Yes, but sometimes you don't have a choice, like when you're using the standard .NET library. Consider some of the "optional" methods in the iterator and I/O streams classes. – David R Tribble Jan 14 '10 at 0:33
@S. DePouw: It might not violate the Liskov Substitution Principle if there is another way to determine if the method should be called at runtime, like a CanXXX() test that tells you that you can call XXX(). However, I am highly suspicious of these sort of interfaces as they smell like improper inhertance - as does (2) in this answer. – Daniel Paull Jan 14 '10 at 12:32

This sounds like a potential minefield to me. In the distant past I once worked on a legacy network system that had been running nonstop for years and which fell over one day. When we tracked the problem down, we found some code that had clearly not been finished and which could never have worked - literally, like the programmer got interrupted during coding it. It was obvious that this particular code path had never been taken before.

Murphy's law says that something similar is just begging to happen in the case of NotImplementedException. Granted in these days of TDD etc, it should be picked up before release, and at least you can grep code for that exception before release, but still.

When testing it is difficult to guarantee coverage of every case, and this sounds like it makes your job harder by making run time issues of what could have been compile time issues. (I think a similar sort of 'technical debt' comes with systems that rely heavily on 'duck typing', while I acknowledge they are very useful).


You need this exception for COM interop. It's E_NOTIMPL. The linked blog also shows other reasons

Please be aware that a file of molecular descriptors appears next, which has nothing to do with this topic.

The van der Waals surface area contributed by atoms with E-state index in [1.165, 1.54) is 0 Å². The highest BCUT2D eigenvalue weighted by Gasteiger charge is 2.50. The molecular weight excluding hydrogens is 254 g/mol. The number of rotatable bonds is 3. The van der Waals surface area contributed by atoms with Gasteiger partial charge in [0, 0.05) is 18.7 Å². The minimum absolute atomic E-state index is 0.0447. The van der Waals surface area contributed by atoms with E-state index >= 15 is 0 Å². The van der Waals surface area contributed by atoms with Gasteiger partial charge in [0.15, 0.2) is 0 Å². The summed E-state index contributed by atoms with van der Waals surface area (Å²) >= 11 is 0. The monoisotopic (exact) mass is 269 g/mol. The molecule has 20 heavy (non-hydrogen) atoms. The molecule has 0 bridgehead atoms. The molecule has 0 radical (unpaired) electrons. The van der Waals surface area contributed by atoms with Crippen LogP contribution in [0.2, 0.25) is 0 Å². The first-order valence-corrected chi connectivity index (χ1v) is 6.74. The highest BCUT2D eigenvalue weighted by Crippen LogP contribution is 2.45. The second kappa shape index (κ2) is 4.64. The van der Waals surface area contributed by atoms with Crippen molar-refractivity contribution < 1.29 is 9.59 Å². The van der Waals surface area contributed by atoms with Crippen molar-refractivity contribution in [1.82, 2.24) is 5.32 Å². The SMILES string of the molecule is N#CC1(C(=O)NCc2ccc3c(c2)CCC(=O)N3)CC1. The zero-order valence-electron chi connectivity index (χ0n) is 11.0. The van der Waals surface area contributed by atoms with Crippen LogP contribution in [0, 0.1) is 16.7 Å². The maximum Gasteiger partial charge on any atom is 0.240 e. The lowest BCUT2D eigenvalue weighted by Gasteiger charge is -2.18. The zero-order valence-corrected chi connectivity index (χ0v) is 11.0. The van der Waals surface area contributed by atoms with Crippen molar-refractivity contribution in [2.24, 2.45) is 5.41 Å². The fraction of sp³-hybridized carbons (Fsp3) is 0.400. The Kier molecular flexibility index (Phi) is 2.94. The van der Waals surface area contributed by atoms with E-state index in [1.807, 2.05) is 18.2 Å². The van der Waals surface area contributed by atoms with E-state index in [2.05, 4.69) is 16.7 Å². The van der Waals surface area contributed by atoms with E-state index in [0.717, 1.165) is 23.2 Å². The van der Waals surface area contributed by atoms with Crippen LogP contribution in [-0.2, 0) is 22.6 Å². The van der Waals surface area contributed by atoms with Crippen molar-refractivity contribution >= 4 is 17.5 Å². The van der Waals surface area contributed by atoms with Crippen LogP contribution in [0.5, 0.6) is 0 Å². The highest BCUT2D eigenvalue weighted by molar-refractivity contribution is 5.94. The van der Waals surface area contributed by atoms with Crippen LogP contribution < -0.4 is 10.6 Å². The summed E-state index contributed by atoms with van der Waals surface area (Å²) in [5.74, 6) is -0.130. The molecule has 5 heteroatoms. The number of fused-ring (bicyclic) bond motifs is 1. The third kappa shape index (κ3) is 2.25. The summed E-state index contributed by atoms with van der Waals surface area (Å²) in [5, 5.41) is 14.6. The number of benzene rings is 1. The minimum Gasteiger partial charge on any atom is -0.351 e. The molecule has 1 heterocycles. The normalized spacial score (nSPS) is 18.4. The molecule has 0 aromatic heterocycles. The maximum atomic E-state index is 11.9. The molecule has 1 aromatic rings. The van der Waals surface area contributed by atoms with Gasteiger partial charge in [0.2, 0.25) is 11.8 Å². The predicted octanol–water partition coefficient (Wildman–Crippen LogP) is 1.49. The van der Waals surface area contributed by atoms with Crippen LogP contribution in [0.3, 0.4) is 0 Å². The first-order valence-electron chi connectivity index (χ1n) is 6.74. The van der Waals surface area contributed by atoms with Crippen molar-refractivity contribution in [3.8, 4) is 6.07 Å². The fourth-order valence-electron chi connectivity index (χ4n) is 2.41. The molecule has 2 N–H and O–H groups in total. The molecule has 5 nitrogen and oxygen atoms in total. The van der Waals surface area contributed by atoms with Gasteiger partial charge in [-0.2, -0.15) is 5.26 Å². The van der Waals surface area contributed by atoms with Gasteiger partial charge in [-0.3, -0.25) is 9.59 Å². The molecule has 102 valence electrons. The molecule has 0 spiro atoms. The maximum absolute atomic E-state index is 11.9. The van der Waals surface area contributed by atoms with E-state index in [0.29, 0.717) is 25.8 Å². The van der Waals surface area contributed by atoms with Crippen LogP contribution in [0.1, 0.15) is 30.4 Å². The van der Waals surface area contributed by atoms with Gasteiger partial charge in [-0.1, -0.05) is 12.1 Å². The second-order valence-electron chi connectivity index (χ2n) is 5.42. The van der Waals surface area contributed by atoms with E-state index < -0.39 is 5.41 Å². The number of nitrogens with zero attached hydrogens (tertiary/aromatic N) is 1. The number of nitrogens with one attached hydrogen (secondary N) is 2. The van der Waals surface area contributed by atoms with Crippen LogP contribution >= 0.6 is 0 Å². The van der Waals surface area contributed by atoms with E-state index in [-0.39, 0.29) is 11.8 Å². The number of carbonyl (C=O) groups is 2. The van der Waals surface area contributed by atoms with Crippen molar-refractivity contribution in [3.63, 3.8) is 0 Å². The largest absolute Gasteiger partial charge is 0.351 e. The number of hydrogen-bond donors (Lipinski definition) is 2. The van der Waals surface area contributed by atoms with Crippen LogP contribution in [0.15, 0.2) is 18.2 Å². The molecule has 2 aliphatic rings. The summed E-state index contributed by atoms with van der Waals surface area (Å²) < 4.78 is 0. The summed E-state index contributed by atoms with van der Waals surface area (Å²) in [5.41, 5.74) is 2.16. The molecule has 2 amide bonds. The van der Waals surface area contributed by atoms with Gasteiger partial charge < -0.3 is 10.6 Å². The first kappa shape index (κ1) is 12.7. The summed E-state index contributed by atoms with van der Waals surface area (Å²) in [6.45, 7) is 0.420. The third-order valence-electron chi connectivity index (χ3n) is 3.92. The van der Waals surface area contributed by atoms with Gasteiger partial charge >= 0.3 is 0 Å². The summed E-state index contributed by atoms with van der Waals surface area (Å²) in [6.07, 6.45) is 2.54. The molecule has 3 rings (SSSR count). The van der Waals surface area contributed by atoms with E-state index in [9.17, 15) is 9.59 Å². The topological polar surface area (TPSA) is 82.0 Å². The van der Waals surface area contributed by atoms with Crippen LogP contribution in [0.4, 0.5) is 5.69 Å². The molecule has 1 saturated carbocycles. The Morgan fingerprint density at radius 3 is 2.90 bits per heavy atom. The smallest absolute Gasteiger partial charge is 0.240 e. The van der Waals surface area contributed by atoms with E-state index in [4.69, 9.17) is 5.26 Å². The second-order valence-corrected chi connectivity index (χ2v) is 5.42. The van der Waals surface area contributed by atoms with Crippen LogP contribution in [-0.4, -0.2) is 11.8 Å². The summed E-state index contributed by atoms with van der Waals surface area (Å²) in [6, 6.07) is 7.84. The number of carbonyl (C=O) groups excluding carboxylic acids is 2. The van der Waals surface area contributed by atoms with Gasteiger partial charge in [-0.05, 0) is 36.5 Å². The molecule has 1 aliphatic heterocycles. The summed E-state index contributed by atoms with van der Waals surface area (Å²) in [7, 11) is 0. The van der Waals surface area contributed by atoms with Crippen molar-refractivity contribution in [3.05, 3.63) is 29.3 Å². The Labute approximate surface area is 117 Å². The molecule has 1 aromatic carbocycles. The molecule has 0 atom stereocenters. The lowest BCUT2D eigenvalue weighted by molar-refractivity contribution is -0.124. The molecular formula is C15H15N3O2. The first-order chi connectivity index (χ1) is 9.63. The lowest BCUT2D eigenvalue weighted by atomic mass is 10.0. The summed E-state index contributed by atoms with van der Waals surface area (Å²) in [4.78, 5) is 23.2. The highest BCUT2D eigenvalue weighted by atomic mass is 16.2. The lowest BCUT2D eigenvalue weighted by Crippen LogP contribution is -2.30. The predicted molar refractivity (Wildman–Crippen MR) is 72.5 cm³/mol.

If the only valid use is to map to COM's E_NOTIMPL, then this exception should surely be in the interop namespace. What other valid uses are sited on that blog? The argument that it is to indicate a transient state of development is poor; use your own exception for that. – Daniel Paull Jan 5 '09 at 22:42

Throwing NotImplementedException is the most logical way for the IDE to to generate compiling stub code. Like when you extend the interface and get Visual Studio to stub it for you.

If you did a bit of C++/COM, that existed there as well, except it was known as E_NOTIMPL.

There is a valid use case for it. If you are working on a particular method of an interface you want you code to compile so you can debug and test it. According to your logic you would need to remove the method off the interface and comment out non-compiling stub code. This is a very fundamentalist approach and whilst it has merit, not everyone will or should adhere to that. Besides, most of the time you want the interface to be complete.

Having a NotImplementedException nicely identifies which methods are not ready yet, at the end of the day it's as easy as pressing Ctrl+Shift+F to find them all, I am also sure that static code analysis tools will pick it up too.

You are not meant to ship code that has NotImplementedException exception. If you think that by not using it you can make your code better, go forth, but there are more productive things you can do to improve the source quality.